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zygot

SOC Strategies

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Posted (edited)

Ever the reluctant optimist I thought that I'd start a new thread and see what happens.

There are a number of strategies for creating a platform to do interesting things using FPGA devices. Among them might be:

  • All HDL with lots of state machines
  • Programmable soft processor in the FPGA with custom processing modules
  • ARM PS/PL single chip platform
  • Multi-board system. For instance UP^2, Delfino, Raspberry Pi, nVidia Jetson, Espsressif WiFi SOC, plus some FPGA development board.

I'm sure that there are others but I'm going to kick off the discussion with what I have experience doing. Clearly this discussion depends on wanting to do something that is very difficult or impossible with either the first two choices or the fourth choice without an FPGA.

Your choice, of course, depends on what you want to do. If you can accomplish a projects' goals with all HDL then you are wise to use that approach. From there it gets messy, particularly if your FPGA development and HDL skills are minimal. I tend to think of this problem, at least for thoughts directed to the Digilent audience, as a " how do I enhance my HDL with capabilities when needs are better served by other means" question. To be sure there are a lot of problems that are better served using a standalone processor like the Delphino or perhaps one of the processor boards mentioned earlier without and FPGA. I don't see a reason to consider that case here.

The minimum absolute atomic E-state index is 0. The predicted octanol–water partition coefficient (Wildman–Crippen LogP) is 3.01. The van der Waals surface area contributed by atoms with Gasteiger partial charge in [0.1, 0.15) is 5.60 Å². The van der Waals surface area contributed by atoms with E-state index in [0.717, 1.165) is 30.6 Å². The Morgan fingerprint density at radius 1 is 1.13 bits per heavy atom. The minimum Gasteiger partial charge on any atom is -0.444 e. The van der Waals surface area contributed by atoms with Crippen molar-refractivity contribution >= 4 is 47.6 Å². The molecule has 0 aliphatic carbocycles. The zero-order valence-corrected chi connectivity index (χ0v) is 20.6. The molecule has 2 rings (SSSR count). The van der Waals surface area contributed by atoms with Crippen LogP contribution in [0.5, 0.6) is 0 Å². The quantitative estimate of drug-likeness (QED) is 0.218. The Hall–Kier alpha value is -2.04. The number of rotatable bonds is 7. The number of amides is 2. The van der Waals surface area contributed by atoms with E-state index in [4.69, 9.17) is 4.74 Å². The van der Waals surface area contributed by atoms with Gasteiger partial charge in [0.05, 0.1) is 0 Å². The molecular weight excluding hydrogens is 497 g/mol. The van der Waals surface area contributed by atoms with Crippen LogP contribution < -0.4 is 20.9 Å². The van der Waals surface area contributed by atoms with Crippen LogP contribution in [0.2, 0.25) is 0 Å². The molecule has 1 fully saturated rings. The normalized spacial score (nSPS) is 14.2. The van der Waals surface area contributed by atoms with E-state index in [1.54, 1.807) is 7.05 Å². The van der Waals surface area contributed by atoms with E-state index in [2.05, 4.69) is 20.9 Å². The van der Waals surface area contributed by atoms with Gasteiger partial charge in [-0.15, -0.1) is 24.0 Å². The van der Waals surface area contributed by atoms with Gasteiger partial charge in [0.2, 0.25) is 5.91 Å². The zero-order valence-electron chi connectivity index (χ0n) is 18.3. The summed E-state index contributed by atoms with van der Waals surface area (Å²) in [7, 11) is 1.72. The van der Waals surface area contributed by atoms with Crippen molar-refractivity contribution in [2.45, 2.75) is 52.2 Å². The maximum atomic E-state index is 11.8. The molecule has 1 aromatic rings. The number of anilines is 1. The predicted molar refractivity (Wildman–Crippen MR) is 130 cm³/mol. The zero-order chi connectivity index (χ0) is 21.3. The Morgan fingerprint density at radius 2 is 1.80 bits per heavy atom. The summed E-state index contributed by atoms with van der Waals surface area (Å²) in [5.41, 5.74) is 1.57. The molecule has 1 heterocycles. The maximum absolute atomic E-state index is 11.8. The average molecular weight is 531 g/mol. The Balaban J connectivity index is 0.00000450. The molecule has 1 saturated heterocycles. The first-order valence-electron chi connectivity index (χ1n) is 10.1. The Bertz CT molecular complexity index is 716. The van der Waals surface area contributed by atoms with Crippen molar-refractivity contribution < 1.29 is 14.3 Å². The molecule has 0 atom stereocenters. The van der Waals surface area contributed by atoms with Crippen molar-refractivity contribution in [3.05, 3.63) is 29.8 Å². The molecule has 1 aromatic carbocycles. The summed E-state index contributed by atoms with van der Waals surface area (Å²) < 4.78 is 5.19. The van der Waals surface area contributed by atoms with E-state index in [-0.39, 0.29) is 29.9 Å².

To my mind, once you know what needs to be done, and if you choose the 4th option listed previously, how you proceed comes down to a few decisions:

  • partitioning the design into what is best done using HDL and what is best done using a programmable processor
  • how flexible the programmable platform is in terms of OS selection
  • how productive the programmable platform tools are
  • how useful the exposed programmable platform hardware interface are

Some of the programmable platforms that I've mentioned above are very complicated devices with very complicated and often restrictive development flows. Having a system crippled by an OS kernel that can't handle real-time events isn't going to get you to a satisfactory conclusion regardless of how fast the processor(s) are; depending of course on you project requirements. Even with some pretty good on-board high resolution timing hardware there are still things that need to be be done for some projects that require programmable digital logic. (let's table IO logic issues and such for the moment)

UP^2, Delfino, Raspberry Pi, nVidia Jetson, Espsressif are all reasonable platforms for a lot of projects but let's face it they are very very complicated devices with complicated, sometimes maddeningly difficult to work with kernel development toolchains and support for application development that might not be adequate. Still, they provide capabilities that you will not find in an ARM based FPGA device. The more recent Ultrascale ZYNQ devices from Xilinx are certainly catching up and in some areas besting multi-device systems. And the RTOS options are certainly there making the Vivado ZYNQ verses multi-board selection more challenging ( ignoring the unknowns involved in using the platform tools ). 

For those coming from some competence in Linux, C, Python, and other software platform development but no digital design background the learning curve for understanding the complexities of FPGA development are huge. Even if you are quite competent doing FPGA development figuring out the details of using hardware resources on a complex programmable platform can also be a high hurdle.

So, perhaps anyone with experience doing any of this might offer some useful insights to benefit the community.